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<<  -- 3 --  Gordon Rumson    A BRIEF REPORT FROM THE EMPTY QUARTER


Czerny wrote reams of music for publication (he needed the money to support his parents). But he also wrote reams of unpublished serious music. These include lieder, thirty string quartets and six symphonies, plus numerous overtures and choral works. Did I say thirty (!!!) string quartets? Upon these utterly unknown works Czerny obviously poured his best inspiration and lavished his finest care.

The Symphony in G Minor (1854) is a stunning composition. Total command of post-Beethoven symphonic music, there is not a trivial theme to be found and every event is coordinated with a superb ear and a magnificent sense of drama. This is powerful, vital music by a great composer, and his name happens to be Carl Czerny.

So too, the Grand Overture in C Minor, Op 142 was brilliant and excellent, while the lieder were a treasure trove of melody and significant accompaniment. It seems these unpublished songs (1811-12) pre-date Schubert and include a fine, if utterly different, version of The Erlking.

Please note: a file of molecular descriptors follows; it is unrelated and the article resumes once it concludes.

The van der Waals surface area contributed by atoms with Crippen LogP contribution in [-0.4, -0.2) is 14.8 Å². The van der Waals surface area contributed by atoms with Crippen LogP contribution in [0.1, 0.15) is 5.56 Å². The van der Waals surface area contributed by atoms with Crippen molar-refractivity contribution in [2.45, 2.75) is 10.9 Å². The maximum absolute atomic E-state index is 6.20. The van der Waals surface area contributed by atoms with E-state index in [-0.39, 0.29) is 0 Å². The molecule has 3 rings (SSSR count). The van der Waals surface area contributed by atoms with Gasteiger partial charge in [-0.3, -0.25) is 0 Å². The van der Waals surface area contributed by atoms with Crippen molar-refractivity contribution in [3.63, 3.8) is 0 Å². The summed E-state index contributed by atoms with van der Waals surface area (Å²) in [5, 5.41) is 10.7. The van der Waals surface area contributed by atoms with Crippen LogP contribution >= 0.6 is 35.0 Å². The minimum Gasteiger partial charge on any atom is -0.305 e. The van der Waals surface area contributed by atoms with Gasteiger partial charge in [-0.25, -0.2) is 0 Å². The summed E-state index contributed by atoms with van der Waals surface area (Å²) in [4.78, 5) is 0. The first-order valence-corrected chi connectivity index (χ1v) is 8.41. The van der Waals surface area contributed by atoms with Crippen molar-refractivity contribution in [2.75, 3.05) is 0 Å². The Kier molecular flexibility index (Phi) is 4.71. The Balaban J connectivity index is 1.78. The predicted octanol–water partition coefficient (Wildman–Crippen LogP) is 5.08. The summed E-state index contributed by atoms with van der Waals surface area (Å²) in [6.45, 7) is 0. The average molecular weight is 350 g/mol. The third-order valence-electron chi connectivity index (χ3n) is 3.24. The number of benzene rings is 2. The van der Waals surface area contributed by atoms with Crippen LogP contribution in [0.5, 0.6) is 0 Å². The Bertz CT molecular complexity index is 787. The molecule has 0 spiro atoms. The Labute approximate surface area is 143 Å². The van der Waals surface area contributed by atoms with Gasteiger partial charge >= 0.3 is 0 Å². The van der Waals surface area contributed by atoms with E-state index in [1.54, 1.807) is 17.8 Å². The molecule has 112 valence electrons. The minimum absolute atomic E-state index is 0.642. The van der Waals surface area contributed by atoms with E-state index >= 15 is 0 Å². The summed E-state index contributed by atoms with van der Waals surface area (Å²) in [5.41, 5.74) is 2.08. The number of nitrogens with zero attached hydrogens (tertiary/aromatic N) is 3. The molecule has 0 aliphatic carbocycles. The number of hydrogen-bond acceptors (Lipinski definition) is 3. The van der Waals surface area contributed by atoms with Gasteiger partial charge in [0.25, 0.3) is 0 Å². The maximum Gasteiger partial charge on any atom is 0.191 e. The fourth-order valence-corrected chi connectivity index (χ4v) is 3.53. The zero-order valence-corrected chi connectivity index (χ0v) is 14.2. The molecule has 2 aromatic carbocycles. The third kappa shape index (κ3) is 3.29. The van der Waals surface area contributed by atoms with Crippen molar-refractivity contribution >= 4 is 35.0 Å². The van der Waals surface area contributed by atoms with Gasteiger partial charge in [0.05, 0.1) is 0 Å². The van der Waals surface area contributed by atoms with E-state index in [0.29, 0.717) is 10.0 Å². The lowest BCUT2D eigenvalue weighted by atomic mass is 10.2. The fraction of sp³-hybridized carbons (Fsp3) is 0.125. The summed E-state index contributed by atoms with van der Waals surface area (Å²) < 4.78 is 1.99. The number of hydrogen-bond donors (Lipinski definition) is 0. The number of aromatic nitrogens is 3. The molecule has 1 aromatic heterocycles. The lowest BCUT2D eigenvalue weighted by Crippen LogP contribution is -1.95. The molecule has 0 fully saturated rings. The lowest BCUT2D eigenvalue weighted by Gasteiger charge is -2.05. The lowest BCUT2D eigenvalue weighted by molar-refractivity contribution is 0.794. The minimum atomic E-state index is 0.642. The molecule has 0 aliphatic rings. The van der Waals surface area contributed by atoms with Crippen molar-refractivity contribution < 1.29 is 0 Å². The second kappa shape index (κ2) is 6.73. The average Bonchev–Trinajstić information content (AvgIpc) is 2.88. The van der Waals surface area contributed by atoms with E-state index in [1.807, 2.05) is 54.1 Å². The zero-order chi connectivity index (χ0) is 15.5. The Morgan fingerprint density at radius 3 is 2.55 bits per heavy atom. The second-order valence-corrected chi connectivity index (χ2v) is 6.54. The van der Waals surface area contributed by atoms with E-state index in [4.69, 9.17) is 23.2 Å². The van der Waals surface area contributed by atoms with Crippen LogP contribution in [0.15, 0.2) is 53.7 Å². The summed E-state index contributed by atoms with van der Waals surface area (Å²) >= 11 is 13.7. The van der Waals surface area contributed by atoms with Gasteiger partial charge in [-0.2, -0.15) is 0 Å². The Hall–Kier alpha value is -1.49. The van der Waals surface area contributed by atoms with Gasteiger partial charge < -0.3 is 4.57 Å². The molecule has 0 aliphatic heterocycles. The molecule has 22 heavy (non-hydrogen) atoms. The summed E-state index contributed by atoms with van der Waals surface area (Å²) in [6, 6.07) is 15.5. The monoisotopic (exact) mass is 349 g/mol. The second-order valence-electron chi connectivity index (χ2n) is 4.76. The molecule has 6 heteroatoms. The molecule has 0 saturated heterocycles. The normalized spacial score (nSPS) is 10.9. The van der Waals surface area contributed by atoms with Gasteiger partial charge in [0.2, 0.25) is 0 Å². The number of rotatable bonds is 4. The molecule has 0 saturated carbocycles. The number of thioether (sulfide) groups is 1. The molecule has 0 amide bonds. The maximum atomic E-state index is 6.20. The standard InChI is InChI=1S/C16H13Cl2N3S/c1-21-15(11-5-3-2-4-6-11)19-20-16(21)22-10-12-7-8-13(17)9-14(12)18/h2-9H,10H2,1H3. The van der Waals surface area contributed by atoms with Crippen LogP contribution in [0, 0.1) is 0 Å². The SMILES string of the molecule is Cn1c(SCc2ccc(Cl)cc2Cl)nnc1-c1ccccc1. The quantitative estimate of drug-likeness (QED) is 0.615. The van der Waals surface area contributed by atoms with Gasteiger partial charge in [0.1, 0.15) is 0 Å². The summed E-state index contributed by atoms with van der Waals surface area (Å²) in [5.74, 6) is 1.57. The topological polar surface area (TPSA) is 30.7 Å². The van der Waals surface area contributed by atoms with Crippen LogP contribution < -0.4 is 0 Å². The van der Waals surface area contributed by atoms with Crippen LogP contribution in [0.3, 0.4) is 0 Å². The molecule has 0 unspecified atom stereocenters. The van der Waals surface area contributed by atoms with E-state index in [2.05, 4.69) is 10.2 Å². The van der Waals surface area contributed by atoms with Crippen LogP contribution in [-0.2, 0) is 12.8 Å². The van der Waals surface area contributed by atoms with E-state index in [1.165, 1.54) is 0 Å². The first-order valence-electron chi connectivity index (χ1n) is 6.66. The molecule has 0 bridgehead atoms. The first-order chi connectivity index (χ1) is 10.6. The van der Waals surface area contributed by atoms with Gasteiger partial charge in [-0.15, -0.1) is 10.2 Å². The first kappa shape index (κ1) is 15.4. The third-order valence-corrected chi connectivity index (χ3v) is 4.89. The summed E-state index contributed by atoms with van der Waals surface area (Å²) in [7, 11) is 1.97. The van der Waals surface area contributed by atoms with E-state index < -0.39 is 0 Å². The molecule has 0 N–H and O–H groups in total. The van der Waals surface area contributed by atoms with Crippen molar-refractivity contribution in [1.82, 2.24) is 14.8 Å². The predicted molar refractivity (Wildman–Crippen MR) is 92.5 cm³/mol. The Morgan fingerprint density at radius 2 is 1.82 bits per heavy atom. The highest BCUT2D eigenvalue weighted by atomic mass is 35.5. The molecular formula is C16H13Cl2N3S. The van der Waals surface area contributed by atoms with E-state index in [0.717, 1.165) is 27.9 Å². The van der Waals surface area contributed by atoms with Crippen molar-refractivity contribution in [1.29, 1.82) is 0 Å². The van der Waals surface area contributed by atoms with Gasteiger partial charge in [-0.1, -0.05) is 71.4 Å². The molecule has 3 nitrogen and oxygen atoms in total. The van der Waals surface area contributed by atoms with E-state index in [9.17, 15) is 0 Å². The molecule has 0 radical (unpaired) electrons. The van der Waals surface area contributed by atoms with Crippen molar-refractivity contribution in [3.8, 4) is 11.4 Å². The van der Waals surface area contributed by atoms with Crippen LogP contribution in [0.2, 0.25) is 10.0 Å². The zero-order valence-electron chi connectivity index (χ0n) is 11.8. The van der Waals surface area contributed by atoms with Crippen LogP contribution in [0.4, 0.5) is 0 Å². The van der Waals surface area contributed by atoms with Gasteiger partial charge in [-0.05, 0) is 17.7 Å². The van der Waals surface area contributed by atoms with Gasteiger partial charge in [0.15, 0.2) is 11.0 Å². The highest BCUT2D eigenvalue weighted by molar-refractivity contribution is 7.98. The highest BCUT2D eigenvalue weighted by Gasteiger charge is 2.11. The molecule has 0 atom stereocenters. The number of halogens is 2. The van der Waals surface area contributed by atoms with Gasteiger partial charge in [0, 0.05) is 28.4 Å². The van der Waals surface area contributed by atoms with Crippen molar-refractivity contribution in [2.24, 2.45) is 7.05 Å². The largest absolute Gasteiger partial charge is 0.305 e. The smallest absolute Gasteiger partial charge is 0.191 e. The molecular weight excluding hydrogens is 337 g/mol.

Let's get rid once and for all of Czerny as a dry pedagogue who hated children and poured out ink. He was a master composer and he desperately deserves to be heard. Anton Kuerti (who has recorded Czerny's music as well) has done a huge service to music, correcting a flaw in historical perspective.

Now please excuse me while I go and practice my Czerny ...

Copyright © 5 July 2002 Gordon Rumson, Calgary, Alberta, Canada



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